Power external sensors on demand
I'm new to mysensors and wonder myself if it's possible to power up an external sensor (moisture, rain, etc.) only on demand just a few seconds before the readout.
As the most external sensors come with their own PCB / μC they drain battery. So my idea here was to power them up when I really need them with
- a transistor
- or a MOSFET
by pulling up the gate with a digital output of the arduino.
Do you have any experiences which MOSFET (and additional resistors, preferably not SMD) are well suited to switch the sensors on with an 3,3 V arduino mini pro TTL?
Many thanks in advance
@hensing Welcome to My sensors.
It is possible and done before. Although not advisable, some sensors draw very little current so you could power them directly from an Arduino pin. But be careful with that, the Arduino can only deliver a small amount of current per pin.
As to your second question, I've done it with a transistor. I think it was a BC547, the one that was included in the Arduino kit. Transistors will work when you've lgot ow power and current sensors. I think I did it with a battery powered soil moisture sensor.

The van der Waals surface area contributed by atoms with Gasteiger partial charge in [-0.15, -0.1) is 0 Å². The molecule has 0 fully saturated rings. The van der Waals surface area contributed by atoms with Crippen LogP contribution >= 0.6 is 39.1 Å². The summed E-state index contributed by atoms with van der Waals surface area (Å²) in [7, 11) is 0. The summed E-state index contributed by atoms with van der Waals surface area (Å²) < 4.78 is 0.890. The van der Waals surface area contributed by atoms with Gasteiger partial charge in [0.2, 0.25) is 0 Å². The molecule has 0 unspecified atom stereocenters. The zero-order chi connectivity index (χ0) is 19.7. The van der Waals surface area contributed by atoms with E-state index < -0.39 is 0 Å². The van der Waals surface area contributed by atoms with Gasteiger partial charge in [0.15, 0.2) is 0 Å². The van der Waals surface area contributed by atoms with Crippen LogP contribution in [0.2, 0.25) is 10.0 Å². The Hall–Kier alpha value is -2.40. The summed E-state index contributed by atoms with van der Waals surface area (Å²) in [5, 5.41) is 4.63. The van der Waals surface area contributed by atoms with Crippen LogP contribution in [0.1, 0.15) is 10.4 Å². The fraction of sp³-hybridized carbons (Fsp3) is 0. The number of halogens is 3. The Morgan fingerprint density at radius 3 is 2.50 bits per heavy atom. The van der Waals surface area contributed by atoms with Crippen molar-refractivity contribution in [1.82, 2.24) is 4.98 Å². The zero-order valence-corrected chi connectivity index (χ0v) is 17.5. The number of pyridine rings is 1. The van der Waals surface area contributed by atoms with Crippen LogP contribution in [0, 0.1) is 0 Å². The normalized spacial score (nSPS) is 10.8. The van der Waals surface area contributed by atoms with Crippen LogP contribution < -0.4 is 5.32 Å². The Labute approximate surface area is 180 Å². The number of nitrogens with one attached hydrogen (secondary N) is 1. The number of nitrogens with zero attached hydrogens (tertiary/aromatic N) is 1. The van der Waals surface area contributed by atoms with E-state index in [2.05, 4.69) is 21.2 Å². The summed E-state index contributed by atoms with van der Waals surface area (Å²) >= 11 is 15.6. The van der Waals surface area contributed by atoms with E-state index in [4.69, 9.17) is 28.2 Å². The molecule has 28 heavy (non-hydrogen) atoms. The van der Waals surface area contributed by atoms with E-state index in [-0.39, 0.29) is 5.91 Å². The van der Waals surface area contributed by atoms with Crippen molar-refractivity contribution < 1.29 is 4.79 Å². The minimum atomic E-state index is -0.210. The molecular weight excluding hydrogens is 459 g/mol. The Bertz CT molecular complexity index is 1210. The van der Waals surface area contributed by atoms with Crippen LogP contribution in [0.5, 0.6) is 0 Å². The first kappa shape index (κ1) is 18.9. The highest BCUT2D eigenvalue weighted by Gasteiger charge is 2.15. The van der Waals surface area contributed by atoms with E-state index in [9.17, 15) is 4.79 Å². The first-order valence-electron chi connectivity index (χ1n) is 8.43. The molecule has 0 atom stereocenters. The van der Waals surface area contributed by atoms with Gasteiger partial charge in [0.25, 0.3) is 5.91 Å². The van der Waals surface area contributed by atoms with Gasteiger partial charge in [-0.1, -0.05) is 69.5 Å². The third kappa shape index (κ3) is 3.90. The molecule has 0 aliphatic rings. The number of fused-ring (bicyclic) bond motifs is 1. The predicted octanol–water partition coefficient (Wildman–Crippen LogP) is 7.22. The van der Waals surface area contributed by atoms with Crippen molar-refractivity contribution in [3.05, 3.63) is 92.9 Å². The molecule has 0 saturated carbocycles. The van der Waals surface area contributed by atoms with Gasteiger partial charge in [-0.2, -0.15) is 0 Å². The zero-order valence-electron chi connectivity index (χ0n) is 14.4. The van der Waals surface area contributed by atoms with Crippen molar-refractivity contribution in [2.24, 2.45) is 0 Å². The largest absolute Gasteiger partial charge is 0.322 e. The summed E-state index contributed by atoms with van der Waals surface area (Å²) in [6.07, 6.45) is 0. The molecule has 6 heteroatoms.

I wouldn't know a specific Mosfet for your needs, but maybe one of the hardware specialists can help you.
The question I ask my self in these situations is, do I really want a battery powered node? Or do I have access to a power outlet in the final location of the node. I prefer using phone adapters above power battery sensors. Simply because I tend to forget to swap batteries I only use battery powered node's for sensors that are not critical in terms of, it's okay if they don't report for a couple of hours because of an empty battery.
If the sensor doesn't use more than the pro mini TTL can give you should be able to use the TTL otherwise you need to use a e.g. MOSFET
Thank you for you quick response!
I tried to use the TTL directly and it works
But now I'm afraid that I could kill the arduino by doing this all the time.
The moisture sensor used here is a sensor of this type ebay article with a LM393 comparator chip.
That I am also using.
@hensing just look at the data sheet.
Features • Wide Single−Supply Range: 2.0 Vdc to 36 Vdc • Split−Supply Range: ± 1.0 Vdc to ± 18 Vdc • Very Low Current Drain Independent of Supply Voltage: 0.4 mA • Low Input Bias Current: 25 nA • Low Input Offset Current: 5.0 nA • Low Input Offset Voltage: 5.0 mV (max) LM293/393
I wouldn't worry about the LM393 destroying your Arduino.